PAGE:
In the wake of an annual GAO report that some lobbyists have failed to register upon employment by a client, Representative Mary Jo Kilroy (D-Ohio) introduced legislation that would impose fines for late filings and require lobbying registration fees to fund enforcement of the filing provision. The bill aims for a higher level of accountability for lobbyists, who usually suffer no repercussions for failing to comply with registration requirements.
The “Fee on Lobbyists Act,” or HR 5751, would fine late-filings lobbyists $500 the first time they fail to register that they’ve taken on a client, and $1,000 for each subsequent infraction. It would also instantiate a public list of non-compliant lobbyists drawn from House and Senate records, whose names would be removed from the list once they file the report and pay the fine. Funds raised from these fines and the annual $50 per-client filing fee would be available to the appropriate House and Senate offices to pay for reviewing and auditing registrations. OMB Watch wrote about the bill last week; we noted its introduction in our daily roundup; and Rep. Kilroy issued this press release.
As things currently stand, the House Clerk’s Office and Senate Office of Public Records do not always know when lobbyists fail to file, and when they do find out, they send reminder letters that give the non-compliant 60-days to file (as required under 2 USC 1605). Theoretically, ongoing non-compliance could trigger prosecution by the Attorney General’s Office, after referral from the House or Senate. According to the GAO report, the AG often sends a letter demanding compliance; it notes the most recent enforcement actions were three settlements of civil actions in 2005. Theoretically, the maximum civil fine is $200,000 and the maximum criminal penalty for knowingly and corruptly failing to comply is 5 years imprisonment, although these provisions are largely unenforced.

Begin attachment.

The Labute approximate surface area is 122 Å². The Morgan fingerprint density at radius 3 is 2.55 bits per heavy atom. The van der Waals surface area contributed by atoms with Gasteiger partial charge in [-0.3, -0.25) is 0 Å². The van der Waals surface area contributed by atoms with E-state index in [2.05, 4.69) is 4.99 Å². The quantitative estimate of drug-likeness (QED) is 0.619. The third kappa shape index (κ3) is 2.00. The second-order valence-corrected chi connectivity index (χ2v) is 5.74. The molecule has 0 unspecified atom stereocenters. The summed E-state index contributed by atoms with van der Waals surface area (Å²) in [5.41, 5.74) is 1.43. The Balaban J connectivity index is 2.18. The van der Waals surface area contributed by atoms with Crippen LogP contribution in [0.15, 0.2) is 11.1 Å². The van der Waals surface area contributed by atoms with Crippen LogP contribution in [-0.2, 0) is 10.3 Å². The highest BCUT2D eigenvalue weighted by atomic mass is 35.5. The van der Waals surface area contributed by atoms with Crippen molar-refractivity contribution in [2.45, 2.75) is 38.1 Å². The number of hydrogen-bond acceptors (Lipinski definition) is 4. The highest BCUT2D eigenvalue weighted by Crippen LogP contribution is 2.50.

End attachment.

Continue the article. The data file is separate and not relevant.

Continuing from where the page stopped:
The legislation cuts through much of the red tape to create an incentive to timely compliance, but there may be some room for additional improvements.
For example, although the legislation calls for the Secretary of the Senate and the Clerk of the House “to reconcile their databases … so that information … is compatible and easily comparable,” for this provision to have real bite it should mandate the publication of unique ID numbers for each lobbyist in every instance where that lobbyist is referenced. That way, it is easy to have confidence that the “John Smith” in the first quarter 2011 filing is the same “John Smith”in the fourth quarter 2010 filing; or to track his work for different employers over time. (Based on her press release, I think Rep. Kilroy intends for this provision to reconcile the list of non-compliant lobbyists made available by the House and Senate, but that is not clear from the text of the legislation)
Another possible improvement is to keep a public list (in a searachable, sortable, downloadable database) of all non-complying lobbyists and their employers, even when they pay their fine and file their forms. That way, the public can see whether the same lobbyists fail to file time and time again. Of course, the database should note the date when the lobbyist filed their updated forms and paid the fees. Except when a lobbyist is self-employed, it is employer (not the lobbyist or client) who files these registration forms, and it makes sense to fine the employer and not the lobbyist him/herself for each instance of noncompliance. Employers should be prohibited from passing through the late filing cost to clients or employees, and should be identified in this database.
In addition, to the extent the Senate and House lack the capacity to review these forms for timeliness and completion, one mechanism used to good effect in other circumstances is to let the public report instances of non-compliance. Timely and complete release of all filings will allow the public to contribute to this effort.
Additionally, there are likely to be instances where people have stopped lobbying and no longer need to file regular reports. Tracking these people is very difficult, as noted by the Center for Responsive Politics in their recent report “The Deregistration Dilemma.” They recommend:
Creating a separate form where a lobbyist can register and be assigned an ID…. A simple form in which a lobbyist discloses his or her employer and past government experience…. The form could also give the option for a lobbyist to deregister that is, terminate his or her status as a registered lobbyist, and thus forgo all the disclosure responsibilities entailed in that status.